Koomen JM, Li D, Xiao L-c, Liu TC, Coombes KR, Abbruzzese J, Kobayashi R. Direct tandem mass spectrometry reveals limitations in protein profiling experiments for plasma biomarker discovery. Journal of Proteome Research 4;2005:972–981. [PubMed]

This study provides sequence assignments for a substantial number of the protein and peptide species (more than 250) detected in heparinized plasma by MALDI-TOF mass spectrometry in the course of bio-marker discovery projects. Using tandem mass spectrometry, it is found that the number of proteins from which these species are derived is very small, approximately 20 in total. They are all common serum constituents—e.g., fibringen, complement components, antiproteases, and carrier proteins. This finding implies that the numbers of proteins being sampled in plasma biomarker discovery programs is strictly limited, and highlights the need to understand the biological processes underlying the proteolysis producing the fragments. Exercising control over such proteolysis will be necessary to ensure reproducible proteomic results from plasma.

Che F-Y, Lim J, Pan H, Biswas R, Fricker LD. Quantitative neuropeptidomics of microwave-irradiated mouse brain and pituitary. Molecular and Cellular Proteomics 4;2005:1391–1405. [PubMed]

Microwave irradiation is used to control proteolysis in brain tissue to increase the yields of neuropeptides (two- to threefold in some brain regions) and diminish the degradation of abundant proteins that tend to overwhelm neuropeptide detection. Irradiation of intact mouse heads is performed immediately after decapitation in a conventional microwave oven. The procedure greatly reduces the levels of protein degradation products. Forty-one neuropeptides and fragments of secretory pathway proteins are identified. The peptides are derived from 15 precursor proproteins.

Zolotarjova N, Martosella J, Nicol G, Bailey J, Boyes BE, Barrett WC. Differences among techniques for high-abundant protein depletion. Proteomics 5;2005:3304–3313. [PubMed]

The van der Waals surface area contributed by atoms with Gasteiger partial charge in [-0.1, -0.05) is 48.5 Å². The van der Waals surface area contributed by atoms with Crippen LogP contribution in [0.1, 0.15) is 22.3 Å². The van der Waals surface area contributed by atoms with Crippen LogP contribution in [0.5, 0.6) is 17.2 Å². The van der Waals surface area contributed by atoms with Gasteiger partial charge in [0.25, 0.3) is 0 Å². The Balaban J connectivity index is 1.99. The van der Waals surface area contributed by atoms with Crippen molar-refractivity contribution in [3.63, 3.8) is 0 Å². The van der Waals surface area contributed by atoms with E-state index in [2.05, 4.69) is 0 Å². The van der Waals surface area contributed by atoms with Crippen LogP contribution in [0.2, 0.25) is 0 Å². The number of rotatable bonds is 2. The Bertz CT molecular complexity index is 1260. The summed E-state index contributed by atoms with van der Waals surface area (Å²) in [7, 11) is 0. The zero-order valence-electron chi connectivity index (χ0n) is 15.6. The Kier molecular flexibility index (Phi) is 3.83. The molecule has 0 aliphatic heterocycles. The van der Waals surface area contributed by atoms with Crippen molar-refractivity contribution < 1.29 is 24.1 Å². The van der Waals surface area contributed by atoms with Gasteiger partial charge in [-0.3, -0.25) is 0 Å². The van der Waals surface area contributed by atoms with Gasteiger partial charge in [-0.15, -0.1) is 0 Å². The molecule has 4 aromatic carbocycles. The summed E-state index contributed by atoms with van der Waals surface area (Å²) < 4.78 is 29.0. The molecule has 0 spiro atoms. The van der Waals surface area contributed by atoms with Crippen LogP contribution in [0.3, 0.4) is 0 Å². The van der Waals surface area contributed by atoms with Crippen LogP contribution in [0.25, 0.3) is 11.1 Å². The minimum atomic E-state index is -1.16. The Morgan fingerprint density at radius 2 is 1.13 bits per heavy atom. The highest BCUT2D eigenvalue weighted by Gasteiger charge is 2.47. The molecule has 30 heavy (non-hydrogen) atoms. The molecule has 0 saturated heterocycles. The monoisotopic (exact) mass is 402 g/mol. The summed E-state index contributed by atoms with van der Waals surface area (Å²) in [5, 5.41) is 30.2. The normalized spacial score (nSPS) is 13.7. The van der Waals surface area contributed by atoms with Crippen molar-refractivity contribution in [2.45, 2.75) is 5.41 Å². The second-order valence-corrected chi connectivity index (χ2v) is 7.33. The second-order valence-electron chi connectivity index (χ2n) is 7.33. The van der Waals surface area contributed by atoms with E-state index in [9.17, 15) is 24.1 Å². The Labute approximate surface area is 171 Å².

This paper documents the performance of the polyvalent immunodepletion system offered by Agilent Technologies (Wilmington, DE) for removal of six highly abundant proteins from serum. There is concern that proteins of interest may be lost in this procedure by nonspecific sticking or by direct interactions with albumin. However, conditions are identified under which the bound fraction contains minimal low-molecular-weight species co-binding with the six targeted proteins. By contrast, removal of albumin with Cibacron blue dye results in removal of many proteins of lower abundance from serum.

Karp NA, Lilley KS. Maximizing sensitivity for detecting changes in protein expression: Experimental design using minimal CyDyes. Proteomics 5;2005:3105–3115. [PubMed]

Levels of variation of the same sample across multiple gels are measured for a wide range of biological samples using the DIGE system to test the validity of the assumptions underlying the multivariate statistical tests routinely used to detect proteins with expression changes in 2D electrophoresis studies. The assumption that variation in spot intensities is normally distributed is validated. The assumption that the variance is independent of spot intensity after log transformation is also largely valid: however, some proteins are shown to be exceptional, apparently owing to preferential binding of the Cy3 or Cy5 dye. The number of replicates that must be run to achieve the sensitivity needed to detect expression changes typically sought by investigators is assessed, and a cost-benefit analysis is presented. The merits of greater multiplexing by use of a third dye, Cy2, are also considered.

Tao WA, Wollscheid B, O’Brian R, Eng JK, Li X-j, Bodenmiller B, Watts JD, Hood L, Aebersold R. Quantitative phosphoproteome analysis using a dendrimer conjugation chemistry and tandem mass spectrometry. Nature Methods 2;2005:591–598. [PubMed]